Anodyne, a Zelda-lite action adventure from Analgesic Productions from back in 2013 has today had the code opened up. Looking over the project, it's not open source as they have their own custom licensing with a number of restrictions on it. So by the definition of open source, it is not, it's more like "source open" but it's still a very nice gesture. It's similar in spirit to what Terry Cavanagh did with VVVVVV, in fact the licensing is actually an adaption of theirs. Hopefully with this move, someone can port it over to something more modern rather than Flash/Air—that certainly would be nice to see. Especially if the developer then pulled that back in to update it for everyone.

  • Looks like there's going to be a 'Streets of Rogue 2' and I'm definitely happy with that

    Streets of Rogue released in 2019 and it's one of my absolute favourites from last year (still is this year to be honest with you, it's just that good). The developer, Matt Dabrowski, recently outlined their future plans which will include a sequel. The 2019 release was after over six years of development, and at least half of that it was available in some form to the public. First as a free taster and later a full game. In an announcement on Steam about the latest update, Dabrowski mentioned how they would like to "take Streets of Rogue in some big new directions" and so they've "decided to begin work on a sequel".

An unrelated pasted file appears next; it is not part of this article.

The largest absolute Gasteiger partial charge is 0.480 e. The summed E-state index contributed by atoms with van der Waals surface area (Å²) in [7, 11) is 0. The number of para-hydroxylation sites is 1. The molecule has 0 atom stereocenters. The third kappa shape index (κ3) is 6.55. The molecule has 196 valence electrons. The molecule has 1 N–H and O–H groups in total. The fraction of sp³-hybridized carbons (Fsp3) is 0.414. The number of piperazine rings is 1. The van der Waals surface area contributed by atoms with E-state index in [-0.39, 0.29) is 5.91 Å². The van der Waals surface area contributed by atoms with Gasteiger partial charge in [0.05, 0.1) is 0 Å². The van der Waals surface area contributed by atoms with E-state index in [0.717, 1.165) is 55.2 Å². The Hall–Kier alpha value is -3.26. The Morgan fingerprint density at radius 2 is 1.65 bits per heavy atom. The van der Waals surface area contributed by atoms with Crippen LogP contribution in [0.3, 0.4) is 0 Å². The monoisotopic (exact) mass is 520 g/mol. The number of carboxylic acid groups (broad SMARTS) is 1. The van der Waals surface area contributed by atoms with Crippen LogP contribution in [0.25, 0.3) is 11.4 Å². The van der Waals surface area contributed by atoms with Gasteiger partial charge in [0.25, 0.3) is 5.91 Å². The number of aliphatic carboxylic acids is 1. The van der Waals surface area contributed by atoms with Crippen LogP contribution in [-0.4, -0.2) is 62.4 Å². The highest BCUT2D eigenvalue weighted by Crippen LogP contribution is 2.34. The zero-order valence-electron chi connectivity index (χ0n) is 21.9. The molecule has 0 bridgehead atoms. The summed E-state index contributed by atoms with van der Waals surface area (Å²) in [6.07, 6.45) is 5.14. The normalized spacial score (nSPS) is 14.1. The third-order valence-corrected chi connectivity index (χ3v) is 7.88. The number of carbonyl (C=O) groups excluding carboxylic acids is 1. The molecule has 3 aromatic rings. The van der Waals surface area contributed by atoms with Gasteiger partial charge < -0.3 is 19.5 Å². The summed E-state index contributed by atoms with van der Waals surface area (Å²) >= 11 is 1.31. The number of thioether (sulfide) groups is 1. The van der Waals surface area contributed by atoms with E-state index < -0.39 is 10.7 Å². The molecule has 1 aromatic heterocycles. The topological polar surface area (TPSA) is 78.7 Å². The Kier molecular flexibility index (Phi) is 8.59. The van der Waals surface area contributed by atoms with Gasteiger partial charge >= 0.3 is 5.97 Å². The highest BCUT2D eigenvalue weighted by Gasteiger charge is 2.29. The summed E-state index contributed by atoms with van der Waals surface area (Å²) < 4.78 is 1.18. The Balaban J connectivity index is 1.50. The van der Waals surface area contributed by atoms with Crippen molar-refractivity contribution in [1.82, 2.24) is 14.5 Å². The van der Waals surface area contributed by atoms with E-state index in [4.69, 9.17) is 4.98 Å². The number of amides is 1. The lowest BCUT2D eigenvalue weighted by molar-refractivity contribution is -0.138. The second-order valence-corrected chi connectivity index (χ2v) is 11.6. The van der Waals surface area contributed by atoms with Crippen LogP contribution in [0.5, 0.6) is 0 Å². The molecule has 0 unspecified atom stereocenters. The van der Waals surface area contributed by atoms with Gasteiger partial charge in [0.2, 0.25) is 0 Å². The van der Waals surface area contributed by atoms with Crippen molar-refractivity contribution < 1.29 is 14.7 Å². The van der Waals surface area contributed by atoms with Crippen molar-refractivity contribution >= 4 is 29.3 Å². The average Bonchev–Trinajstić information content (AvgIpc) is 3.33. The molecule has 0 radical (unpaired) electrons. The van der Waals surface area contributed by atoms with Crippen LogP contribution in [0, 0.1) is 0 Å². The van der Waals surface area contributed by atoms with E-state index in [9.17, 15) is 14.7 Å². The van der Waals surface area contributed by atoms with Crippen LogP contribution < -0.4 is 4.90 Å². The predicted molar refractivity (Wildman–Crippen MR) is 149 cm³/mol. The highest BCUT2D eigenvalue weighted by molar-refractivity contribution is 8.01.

• Vendetta Online goes free to play until June 1 giving anyone full access

    Vendetta Online, something of a classic MMO space game is now free to play for everyone until June 1. Everyone will be treated as if they're a paying player during this time. Why are they doing this for so long? They said they wanted to offer a bit of sanctuary to players, somewhere "they can virtually go and be (politely) social, interact with others, and perhaps get a little respite from the chaos". They are of course referring to the Coronavirus situation. Read more on that here.

  • “Crunch”: Video Game Development’s Dirty Secret

    James Wood reported for Game Revolution that game director Masahiro Sakurai, who created Super Smash Bros Ultimate,  went “to work with an IV drip instead of taking a day off.” As Wood noted, Sakurai’s admission “have raised eyebrows, even in an industry where he is known as “notoriously hard-working.”